What Does The Law Say About En-Bloc Sales?

In general, if a development is older than 10 years, at least 80% of its owners must agree to sell their homes. The percentage increases to 90% if the development is less than 10 years old.

Under the 2007 Land Titles (Strata Act) amendments, other than the agreement by a pre-determined majority (based on either share value, share in land or notional share), they must take into account the total area of all the lots in the strata or flatted development.

For example, for developments that are older than 10 years old, besides getting 80% of the owners to agree (based on strata value), this 80% must also form no less than 80% of the total strata area (excluding the area of any accessory lot) or flats.

In the 2010 amendments, stricter restrictions were imposed, such as the enforcement of a 2-year hiatus after a failed first attempt. This is to prevent harassment of homeowners who had refused to sell their properties, as witnessed from the infamous case of the Laguna Park condo.

When the majority of the owners agree to sell a collective number of units, the whole development can be sold, much to the displeasure of the remaining dissenting owners.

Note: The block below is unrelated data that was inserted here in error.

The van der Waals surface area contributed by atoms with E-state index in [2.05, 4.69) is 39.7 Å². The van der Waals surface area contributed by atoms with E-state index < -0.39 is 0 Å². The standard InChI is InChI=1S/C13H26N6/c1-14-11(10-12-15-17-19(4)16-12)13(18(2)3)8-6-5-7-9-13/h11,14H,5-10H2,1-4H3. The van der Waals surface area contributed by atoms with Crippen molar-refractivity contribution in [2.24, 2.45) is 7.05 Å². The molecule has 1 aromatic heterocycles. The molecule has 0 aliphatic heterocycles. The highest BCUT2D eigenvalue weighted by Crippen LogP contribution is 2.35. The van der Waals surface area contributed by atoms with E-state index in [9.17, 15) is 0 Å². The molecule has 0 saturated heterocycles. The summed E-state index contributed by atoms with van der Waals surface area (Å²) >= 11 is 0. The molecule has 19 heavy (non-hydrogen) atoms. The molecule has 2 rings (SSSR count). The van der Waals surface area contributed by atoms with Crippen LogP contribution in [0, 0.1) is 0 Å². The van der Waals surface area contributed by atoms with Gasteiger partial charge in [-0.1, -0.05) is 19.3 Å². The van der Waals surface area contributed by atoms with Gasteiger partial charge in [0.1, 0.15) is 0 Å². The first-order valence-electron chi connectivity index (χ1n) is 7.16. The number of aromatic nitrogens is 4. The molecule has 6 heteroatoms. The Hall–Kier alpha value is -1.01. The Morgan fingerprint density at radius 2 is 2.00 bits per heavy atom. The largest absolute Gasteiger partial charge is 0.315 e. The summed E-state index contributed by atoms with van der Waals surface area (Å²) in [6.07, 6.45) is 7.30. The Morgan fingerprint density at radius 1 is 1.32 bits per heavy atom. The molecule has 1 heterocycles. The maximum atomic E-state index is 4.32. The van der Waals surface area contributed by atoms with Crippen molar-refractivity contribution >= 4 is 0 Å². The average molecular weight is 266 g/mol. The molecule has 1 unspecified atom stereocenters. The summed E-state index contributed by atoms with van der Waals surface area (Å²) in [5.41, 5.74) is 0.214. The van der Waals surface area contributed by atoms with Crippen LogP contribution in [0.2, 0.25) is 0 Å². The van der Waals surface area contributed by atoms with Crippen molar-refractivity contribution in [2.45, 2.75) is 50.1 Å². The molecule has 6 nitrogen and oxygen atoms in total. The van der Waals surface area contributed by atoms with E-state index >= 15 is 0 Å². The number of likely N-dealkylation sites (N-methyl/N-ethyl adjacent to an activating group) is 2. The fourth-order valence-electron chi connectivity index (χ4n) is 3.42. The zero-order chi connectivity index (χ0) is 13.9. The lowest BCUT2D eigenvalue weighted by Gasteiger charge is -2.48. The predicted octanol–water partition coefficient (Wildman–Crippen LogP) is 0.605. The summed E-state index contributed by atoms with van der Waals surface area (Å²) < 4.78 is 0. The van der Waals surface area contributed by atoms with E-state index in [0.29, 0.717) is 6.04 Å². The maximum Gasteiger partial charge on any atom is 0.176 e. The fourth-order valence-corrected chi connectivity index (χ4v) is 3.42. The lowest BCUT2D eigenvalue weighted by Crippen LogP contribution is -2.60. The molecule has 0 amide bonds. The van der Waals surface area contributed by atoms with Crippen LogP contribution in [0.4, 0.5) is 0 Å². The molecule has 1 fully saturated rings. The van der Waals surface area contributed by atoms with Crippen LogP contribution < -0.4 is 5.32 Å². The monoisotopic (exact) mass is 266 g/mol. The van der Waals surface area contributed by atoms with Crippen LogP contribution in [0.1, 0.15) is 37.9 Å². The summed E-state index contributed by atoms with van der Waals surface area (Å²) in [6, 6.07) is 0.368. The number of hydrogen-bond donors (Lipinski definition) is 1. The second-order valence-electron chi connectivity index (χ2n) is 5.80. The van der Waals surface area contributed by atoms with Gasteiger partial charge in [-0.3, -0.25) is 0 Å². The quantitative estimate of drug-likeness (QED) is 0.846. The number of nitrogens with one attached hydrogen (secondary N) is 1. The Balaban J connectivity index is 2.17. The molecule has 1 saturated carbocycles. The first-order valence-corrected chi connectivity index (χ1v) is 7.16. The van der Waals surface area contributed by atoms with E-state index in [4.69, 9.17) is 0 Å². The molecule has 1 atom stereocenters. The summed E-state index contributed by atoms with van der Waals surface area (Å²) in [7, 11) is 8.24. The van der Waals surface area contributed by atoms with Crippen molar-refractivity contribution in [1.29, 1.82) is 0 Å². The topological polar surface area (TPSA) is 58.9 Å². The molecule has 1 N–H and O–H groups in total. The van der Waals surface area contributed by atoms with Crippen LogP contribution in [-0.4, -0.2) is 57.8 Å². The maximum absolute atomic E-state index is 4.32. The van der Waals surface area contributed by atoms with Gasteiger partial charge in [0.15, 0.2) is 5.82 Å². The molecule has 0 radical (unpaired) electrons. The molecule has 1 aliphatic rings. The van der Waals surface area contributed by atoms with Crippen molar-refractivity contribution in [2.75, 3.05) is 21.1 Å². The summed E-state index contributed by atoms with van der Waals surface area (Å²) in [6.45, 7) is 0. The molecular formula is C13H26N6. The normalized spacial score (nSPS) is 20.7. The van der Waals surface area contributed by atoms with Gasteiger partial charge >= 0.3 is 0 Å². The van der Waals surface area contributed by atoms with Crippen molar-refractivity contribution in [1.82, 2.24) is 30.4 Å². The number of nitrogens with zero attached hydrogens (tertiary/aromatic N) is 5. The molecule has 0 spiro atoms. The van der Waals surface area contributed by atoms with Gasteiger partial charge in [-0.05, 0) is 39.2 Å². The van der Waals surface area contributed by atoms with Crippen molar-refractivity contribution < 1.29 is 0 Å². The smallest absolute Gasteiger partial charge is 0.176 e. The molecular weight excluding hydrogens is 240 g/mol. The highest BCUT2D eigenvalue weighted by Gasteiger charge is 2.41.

What the En-Bloc Process Involves

Either external buyers or homeowners can initiate an en-bloc. The first step is for the homeowners to form a sales committee and appoint no more than three persons to represent the entire group.

The committee would have to seek professional advice from a legal consultant and marketing/property consultant as well as to obtain an independent valuation report from an independent valuer. These professionals will also have to advise on the proposed method of distributing sales proceeds and decide on the sale method, e.g. by auction or tender.

Once the committee is formed, they will have to persuade the majority (as defined by law) to sell and indicate their consent by signing a Collective Sale Agreement. This must be obtained within a year. Failure to do so will render the sale attempt invalid.

The 2010 amendments to the law also imposed new general meeting requirements and expanded the definition of what constituents a failed attempt. For instance, when the general meeting is unable to obtain 30% (by shared value of the development) within the hour, it is deemed as a failed attempt.

Once the committee has found a buyer and the sale is agreed upon, an application may be made to the Strata Titles Board who will then evaluate the application before making a decision. Do note that even at this stage, owners who do not agree to the sale can still raise their objections with the Board.

At the end of the day, a successful en-bloc sale is financially rewarding to both the homeowners and buyer(s), resulting in a win-win situation. The process, however, is long drawn and can take years before successful completion.